The Day I Ate 50 Mishkaki

This week, we all made a lot of progress with our projects. At the Tukwamuane kitchen, we led the mamas in making pineapple-flavoured yoghurt (maziwa mgando mananasi), and handed out free samples to people from the surrounding community. Everyone seemed to like it, so hopefully this is something the mamas can introduce into their product line. We plan to return regularly to Tukwamuane to track yoghurt quality, which I’ll enjoy doing – the mamas are very welcoming. On our first day, they gave us some delicious chapatti and ginger tea for breakfast.

Something else I want to do is carry out a nutritional intervention in an orphanage or school using Fiti juice and observe the positive effects experienced by the children. We visited the Foundation Karibu, which takes in severely abused children, helping them heal physically and psychologically, and counsels their families before re-integrating them. The children were drinking uji with moringa, which Makachia, who helps direct the foundation, says is the reason they heal so fast – moringa is known to be packed with micronutrients. Hopefully adding Fiti will amplify its effects.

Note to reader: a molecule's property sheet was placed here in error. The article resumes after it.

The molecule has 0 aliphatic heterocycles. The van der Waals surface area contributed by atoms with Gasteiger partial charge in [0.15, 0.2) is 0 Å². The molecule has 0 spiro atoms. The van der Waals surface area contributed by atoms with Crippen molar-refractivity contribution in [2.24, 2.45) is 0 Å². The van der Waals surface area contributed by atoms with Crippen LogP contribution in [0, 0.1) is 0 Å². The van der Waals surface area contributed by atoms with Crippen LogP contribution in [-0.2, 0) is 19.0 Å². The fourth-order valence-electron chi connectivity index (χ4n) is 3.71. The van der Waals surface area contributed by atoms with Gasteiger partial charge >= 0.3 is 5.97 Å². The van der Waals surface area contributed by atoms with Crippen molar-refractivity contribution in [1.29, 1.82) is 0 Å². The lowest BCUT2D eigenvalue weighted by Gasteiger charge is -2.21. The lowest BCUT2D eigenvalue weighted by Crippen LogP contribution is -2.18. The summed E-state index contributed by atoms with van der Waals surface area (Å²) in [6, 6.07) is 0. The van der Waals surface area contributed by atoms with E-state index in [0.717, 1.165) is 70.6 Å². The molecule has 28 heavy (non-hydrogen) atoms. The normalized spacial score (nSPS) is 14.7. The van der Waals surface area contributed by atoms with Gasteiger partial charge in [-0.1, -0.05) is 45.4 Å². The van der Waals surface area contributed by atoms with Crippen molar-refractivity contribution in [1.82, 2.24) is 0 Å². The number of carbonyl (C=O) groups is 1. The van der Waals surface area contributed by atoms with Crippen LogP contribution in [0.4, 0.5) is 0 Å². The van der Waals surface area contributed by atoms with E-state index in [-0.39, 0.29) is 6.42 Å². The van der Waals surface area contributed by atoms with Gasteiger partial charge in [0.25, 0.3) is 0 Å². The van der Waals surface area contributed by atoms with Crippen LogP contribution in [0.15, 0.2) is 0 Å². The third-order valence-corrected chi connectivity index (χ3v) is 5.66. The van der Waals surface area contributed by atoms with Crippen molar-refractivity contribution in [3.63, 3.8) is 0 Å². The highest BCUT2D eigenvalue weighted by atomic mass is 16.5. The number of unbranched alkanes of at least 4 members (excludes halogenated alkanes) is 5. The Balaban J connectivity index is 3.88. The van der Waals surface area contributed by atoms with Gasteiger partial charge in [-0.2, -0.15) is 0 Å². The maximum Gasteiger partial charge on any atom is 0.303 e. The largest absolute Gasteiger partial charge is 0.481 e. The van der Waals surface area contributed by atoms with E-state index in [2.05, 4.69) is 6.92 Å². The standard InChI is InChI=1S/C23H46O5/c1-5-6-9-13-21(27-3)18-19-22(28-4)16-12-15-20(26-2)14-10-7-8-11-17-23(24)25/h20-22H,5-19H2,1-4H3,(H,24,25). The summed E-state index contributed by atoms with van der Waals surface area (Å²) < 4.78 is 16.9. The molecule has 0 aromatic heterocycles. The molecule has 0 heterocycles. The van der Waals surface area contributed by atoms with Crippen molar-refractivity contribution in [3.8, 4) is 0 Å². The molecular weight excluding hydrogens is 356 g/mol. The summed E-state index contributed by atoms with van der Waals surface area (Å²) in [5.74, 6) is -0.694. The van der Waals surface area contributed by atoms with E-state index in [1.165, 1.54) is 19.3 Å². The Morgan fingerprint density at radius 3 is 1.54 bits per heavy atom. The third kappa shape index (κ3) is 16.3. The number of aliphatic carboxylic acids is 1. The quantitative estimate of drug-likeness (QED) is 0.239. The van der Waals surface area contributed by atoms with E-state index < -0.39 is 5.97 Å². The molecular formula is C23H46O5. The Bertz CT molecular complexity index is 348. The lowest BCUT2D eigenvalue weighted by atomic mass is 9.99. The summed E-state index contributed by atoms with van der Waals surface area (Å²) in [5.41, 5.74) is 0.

I spent this past weekend in Dar Es Salaam with family friends! It’s a very cosmopolitan city, with a population five times the size of Mwanza. I ate a lot of local delicacies, including fresh cassava chips, choma (grilled meat), and mishkaki. I’ve written about mishkaki in Mwanza before, but it’s different in Dar Es Salaam. At one point, I ate 50 in one sitting – this is not an exaggeration. My friends also took me to the Slipway market, which has a huge selection of souvenirs. Dar Es Salaam is also much more multicultural than Mwanza, so I didn’t feel like I stood out as a mzungu. Overall, it was a fun and refreshing break.

Our time in Tanzania is halfway done. In some ways, it feels like a long time, but we have a lot left to do! It will be a busy and productive six weeks.

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